Any archaeological evidence of Gaulish settlement in and around Alise-Sainte-Reine has since been straightforwardly linked with the claim that this was the site of Alesia. In the 1860s, coins, weapons, armor, trench lines and like were all found, lending apparent support to the identification. But wherever one dug, most of what was uncovered dated from the later Gallo-Roman period, which was bizarre, as the town was supposedly wiped out by then! After the surrender of Vercingetorix in 52BC, Alesia was said to have been obliterated and lost for good. The town was also very hard to defend, suggesting Vercingetorix was not the cleverest of chiefs. Furthermore, the Romans said Alesia could only be taken by siege, but Alise-Sainte-Reine could definitely be taken in other ways. Alise-Sainte-Reine therefore appears to be not the right candidate! The Alesia MuseoParc In 1962, archaeologist André Berthier set out to prove that Alise-Sainte-Reine was not Caesar’s Alesia. He used Caesar’s “De Bello Gallico”, which provides a clear description of the town. It is on a “very high” hill, which meant that it could not be taken, except by siege. The foot of the hill was washed by two rivers, and there was a plain in front extending for three Roman miles. None of this corresponds with Alise-Sainte-Reine. The hill was not high enough, the plain was too wide and there were no rivers. After eliminating 200 alternative sites, Berthier settled on Chaux-des-Crotenay in the Jura, about 35 miles from the Swiss city of Geneva.
Few people nevertheless wanted to hear what he had to say. The only academic supporter comes from his disciple, Sorbonne classics professor Danielle Porte, who claims archaeologists have expressed no interest whatsoever in her or Berthier’s conclusions: “The archaeological establishment has never paid the slightest heed to our doubts. They are too wrapped up in their own reputations, and now there are the economic interests at stake as well, with the museum.” She lists the reasons why: “No-one dares question the orthodox thesis. Lethargy, careerism and money are all taking precedence over historical truth, and that is something I cannot put up with.”
In the Jura, Berthier found remains of an ancient rampart wall, originally 33 feet high and dating back to the Bronze Age. He found a rare anthropomorphic standing stone in the shape of a goddess, which is believed to have guarded an entrance to the fortified structure. Everywhere, there were Celtic and pre-Celtic artifacts. A short distance away, there were signs of a Roman siege camp, lending support that this might be Alesia.
Since the 1960s, there has been a sporadic drive to organize archaeological excavations here, but the French state has consistently refused to authorize these. Why? According to historian Franck Ferrand, the reason is that they do not want to jeopardize the official theory: “It is the only case in history of an excavation being banned for cultural reasons.”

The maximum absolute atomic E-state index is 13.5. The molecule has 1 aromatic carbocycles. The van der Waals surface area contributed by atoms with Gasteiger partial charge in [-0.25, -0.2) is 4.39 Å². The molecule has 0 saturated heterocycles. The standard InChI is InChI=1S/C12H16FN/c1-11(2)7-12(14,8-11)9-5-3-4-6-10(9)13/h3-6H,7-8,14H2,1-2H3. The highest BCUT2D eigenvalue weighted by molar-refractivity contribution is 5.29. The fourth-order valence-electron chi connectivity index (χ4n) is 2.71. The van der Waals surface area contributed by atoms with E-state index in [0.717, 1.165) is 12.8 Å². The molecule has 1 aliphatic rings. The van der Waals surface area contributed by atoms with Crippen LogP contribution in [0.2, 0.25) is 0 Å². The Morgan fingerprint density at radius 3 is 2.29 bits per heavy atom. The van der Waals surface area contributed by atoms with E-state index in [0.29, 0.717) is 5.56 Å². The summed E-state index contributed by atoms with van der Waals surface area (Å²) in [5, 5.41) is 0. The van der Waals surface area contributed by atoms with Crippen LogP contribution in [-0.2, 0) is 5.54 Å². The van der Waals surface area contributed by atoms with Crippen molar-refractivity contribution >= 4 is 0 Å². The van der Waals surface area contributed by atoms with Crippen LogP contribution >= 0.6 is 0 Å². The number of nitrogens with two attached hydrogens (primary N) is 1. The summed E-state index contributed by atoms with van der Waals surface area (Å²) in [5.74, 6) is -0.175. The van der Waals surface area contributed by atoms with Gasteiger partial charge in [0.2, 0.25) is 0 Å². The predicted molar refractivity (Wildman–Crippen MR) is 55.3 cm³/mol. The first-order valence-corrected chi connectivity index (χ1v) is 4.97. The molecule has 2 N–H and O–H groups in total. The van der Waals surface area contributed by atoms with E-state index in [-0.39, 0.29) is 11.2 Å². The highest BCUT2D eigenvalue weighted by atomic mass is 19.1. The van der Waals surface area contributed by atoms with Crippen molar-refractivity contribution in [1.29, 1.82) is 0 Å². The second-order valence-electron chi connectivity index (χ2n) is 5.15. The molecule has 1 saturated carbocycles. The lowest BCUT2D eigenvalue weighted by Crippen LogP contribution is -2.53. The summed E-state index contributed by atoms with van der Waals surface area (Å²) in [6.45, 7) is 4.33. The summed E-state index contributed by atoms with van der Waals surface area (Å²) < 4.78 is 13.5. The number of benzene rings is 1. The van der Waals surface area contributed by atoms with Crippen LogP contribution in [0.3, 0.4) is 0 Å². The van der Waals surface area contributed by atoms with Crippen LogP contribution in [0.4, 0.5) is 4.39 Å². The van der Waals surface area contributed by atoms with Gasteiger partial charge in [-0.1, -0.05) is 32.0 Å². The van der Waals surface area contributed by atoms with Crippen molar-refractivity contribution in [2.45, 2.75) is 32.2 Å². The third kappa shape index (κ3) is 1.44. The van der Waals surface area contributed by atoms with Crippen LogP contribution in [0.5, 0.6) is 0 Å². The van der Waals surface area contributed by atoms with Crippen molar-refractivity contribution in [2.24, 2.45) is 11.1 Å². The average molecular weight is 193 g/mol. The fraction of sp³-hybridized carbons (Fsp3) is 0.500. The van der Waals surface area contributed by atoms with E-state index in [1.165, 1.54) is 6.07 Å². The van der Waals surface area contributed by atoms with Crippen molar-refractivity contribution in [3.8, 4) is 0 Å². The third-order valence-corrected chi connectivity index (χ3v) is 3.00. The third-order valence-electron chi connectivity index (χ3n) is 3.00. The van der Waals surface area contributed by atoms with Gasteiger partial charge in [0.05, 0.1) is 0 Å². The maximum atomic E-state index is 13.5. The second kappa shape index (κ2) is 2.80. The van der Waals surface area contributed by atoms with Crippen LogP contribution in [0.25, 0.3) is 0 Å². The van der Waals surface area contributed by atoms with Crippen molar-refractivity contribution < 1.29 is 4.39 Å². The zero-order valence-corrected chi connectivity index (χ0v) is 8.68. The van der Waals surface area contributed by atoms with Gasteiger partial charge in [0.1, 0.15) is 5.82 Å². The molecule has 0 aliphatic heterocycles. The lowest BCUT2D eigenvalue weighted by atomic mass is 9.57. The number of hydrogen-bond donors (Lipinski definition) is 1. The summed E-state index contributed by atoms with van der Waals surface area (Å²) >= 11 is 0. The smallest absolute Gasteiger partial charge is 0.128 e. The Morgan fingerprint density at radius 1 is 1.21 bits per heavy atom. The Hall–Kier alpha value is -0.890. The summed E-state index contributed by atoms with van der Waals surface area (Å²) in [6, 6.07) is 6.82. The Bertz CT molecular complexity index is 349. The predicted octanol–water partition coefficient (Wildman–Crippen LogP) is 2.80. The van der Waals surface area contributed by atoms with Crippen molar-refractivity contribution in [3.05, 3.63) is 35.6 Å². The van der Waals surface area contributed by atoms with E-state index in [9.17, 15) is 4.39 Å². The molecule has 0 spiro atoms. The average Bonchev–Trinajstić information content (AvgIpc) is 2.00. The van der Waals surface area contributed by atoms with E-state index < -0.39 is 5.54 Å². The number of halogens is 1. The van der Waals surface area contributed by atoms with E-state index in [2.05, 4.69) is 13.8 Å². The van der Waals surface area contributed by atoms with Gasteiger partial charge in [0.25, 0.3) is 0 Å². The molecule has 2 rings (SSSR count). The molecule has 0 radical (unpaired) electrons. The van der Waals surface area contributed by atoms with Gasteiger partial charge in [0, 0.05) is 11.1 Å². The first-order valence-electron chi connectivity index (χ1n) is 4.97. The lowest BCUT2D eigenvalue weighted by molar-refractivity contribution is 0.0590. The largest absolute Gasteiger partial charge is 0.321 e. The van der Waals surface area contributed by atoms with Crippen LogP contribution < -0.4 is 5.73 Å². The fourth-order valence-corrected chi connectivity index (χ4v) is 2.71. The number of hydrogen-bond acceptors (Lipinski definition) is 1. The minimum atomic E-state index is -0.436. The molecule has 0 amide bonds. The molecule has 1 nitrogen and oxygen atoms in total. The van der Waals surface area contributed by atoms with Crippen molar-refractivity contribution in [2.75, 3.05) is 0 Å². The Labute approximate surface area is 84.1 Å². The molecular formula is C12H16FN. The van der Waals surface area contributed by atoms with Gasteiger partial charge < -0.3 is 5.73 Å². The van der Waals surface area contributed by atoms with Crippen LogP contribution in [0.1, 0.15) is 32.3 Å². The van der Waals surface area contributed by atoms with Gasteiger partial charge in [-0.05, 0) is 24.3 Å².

Ferrand, however, claims that the original excavations at Alise-Sainte-Reine were actually deliberately falsified to make it all fit. Ferrand argues that a worker allegedly told a reporter that the finds were so amazing “it was if they had been put there!” Some items are said to have been previously seen up for sale at auction, and there are questions over a treasure chest that was supposedly found in the Roman lines. Berthier definitely highlighted the problem of Alesia, but it is unlikely his site is the correct location. The problem is that all Alesia’s – as Guichard pointed out – were built on a high hill, only adding to the problem. Fortunately, there are other sources, like the Greek Diodorus Sicilus, who noted that Alesia was an extremely important religious center for all the Celtic peoples of Europe. It would make sense that the Celts would have taken their last stand at their most important religious center, just like we know that Julius Caesar was adamant in completely obliterating the Celtic priesthood – the Druids. And of all Alesia’s, Alaise at the center of the network of lines was clearly important, for some unknown reason. Is it not logical to assume that it was here that Vercingetorix was able to create a unified army, with the specific desire to safeguard this ancient sanctuary? Reconstruction of the pallisades at Alise-Sainte-Reine More than a century ago, Jules Etienne Joseph Quicherat (1814 – 1882) proposed that Alaise was Alesia and for a long time did not accept the thesis that it was Alise-Sainte-Reine, until he finally capitulated. Excavations carried out at Alaise have revealed structures, some from Roman times, some of which can be found at the museum of Besançon. They reveal that the site was important during the Roman occupation of Gaul and further excavations are required to find out whether these finds are compatible or not with the claim that everything in Alesia was destroyed. Was it destroyed and abandoned, or soon reconstructed into a Roman town? Why is the question of Alesia’s location so controversial? Why does the official line not even want to consider they might be wrong? Potte has argued that much dating of Celtic and Roman weaponry and coins hinges on the identification of Alesia with Alise-Sainte-Reine. If a certain type of sword has been found there, it means that sword existed in 52BC, so similar swords found elsewhere must be from the same period. All that archaeological science would have to be rewritten if it turns out that the remains come from a different period. But Potte is not the first to criticize. In “Les Dossiers de l’Histoire”, Bernard Iselin, its Director of Publication, repeatedly drew attention to the debate, before finally writing: “At what point is it convenient to nevertheless pose the question with insistence: who is afraid of who? Who is afraid of what? Who protects who? Who protects what? Is it possible that something new can be so disturbing at this point?“ The answer is an obvious yes and now, the museum has thrown in an economic interest, which makes the debate all the more dangerous. The truth – that Alise-Sainte-Reine is not Alesia – is therefore surrounded with another layer of lies and scientific grandstanding, while the truth – that we don’t know, but alas also that science is unwilling to address and investigate – is once more pushed into the background. And more of our history is lost.